When it comes to web development, it can be tough to be the last person to touch something

Do you remember that Art Director who burst into your office with a crazy deadline for a print piece and then let you figure out who to actually make it happen? Or the salesperson who sold a client something that couldn't possibly be delivered? These days, if you are a web designer I've got bad news for you: you may actually be that person.

How Designers Drive Development

Clients are a visceral bunch and most clients hiring an outside firm for web or application design don't have any idea how long something will take to build. What they do know, is what they see in front of them, which makes web design a critical component of helping a client realize the vision that they've hired you to create.

How to Help

The trick is, while imagining neat features that may enhance the user experience and really get the client excited you are determining how your developer is going to spend his next few weeks (or months). Things that may take an hour or two to design (like a zipcode lookup field), can take days, weeks or even months to develop. That's great if the client's budget and the project timeline is open ended, but chances are they're not. So, if you want to make your developers happy, be sure to show them your designs and solicit their feedback BEFORE you show them to the client. You just might make a friend for life.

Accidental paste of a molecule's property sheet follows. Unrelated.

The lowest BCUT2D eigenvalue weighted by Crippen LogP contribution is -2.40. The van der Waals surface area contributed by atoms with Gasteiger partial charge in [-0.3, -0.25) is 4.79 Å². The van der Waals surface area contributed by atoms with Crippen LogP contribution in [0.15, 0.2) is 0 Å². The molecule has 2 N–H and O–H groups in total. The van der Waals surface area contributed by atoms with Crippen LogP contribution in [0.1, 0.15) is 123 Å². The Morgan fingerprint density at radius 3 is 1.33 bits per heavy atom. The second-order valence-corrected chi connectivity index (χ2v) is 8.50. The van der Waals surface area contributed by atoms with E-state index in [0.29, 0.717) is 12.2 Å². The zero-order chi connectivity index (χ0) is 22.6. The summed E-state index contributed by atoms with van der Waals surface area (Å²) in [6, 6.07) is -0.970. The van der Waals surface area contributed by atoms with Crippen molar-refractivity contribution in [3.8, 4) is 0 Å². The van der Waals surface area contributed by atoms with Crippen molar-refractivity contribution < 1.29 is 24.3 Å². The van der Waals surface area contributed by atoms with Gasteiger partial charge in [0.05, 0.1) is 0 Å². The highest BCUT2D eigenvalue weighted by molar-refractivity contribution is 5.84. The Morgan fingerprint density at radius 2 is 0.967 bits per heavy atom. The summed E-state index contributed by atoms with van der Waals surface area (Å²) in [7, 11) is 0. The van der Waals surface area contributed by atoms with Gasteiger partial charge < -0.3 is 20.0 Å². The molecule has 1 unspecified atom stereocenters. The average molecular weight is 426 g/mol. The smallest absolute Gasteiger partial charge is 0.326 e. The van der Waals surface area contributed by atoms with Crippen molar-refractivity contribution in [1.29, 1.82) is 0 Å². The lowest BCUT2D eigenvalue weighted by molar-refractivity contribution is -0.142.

In the spirit of better designer/developer relations, this post is part of a top 5 list of tips for designers working with developers:
  1. Design has a huge impact on project cost.
  2. It can be tough to be the last person to touch something.
  3. Developers think of design as black magic.
  4. Don't expect to earn points by suggesting technology solutions.
  5. Developers do have a horse in the race.

I'll be looking at each of these items in turn and talking about them in detail in a blog post over the next five weeks.

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About the Author

Joaquin Lippincott, CEO

Joaquin is a 20+ year technology veteran helping to lead businesses in the move to the Cloud. He frequently speaks on panels about the future of tech ranging from IoT and Machine Learning to the latest innovation in the entertainment industry.  He has helped to modernize software for industry leaders like Sony, Daimler, Intel, the Golden Globes, Siemens Wind Power, ABC, NBC, DC Comics, Warner Brothers & the Linux Foundation.

As the CEO and Founder of Metal Toad, an AWS Advanced Consulting Partner, his primary job is to "get the right people in the room".  This one responsibility is cross-functional and includes both external business development functions as well as internal delegation and leadership development.

A UCLA alumni, he also serves in the community as a Board Member for the Los Angeles Area Chamber of Commerce, the Beverly Hills Chamber of Commerce, and Stand for Children Oregon - a public education political advocacy group. As an outspoken advocate for entry-level job creation in tech he helped found the non-profit, P4TH, an organization dedicated to increasing the number of entry-level jobs in the tech industry, and is in the process of organizing an Advisory Board for the Bixel Exchange, a Los Angeles non-profit that provides almost 200 tech internships every year.

 

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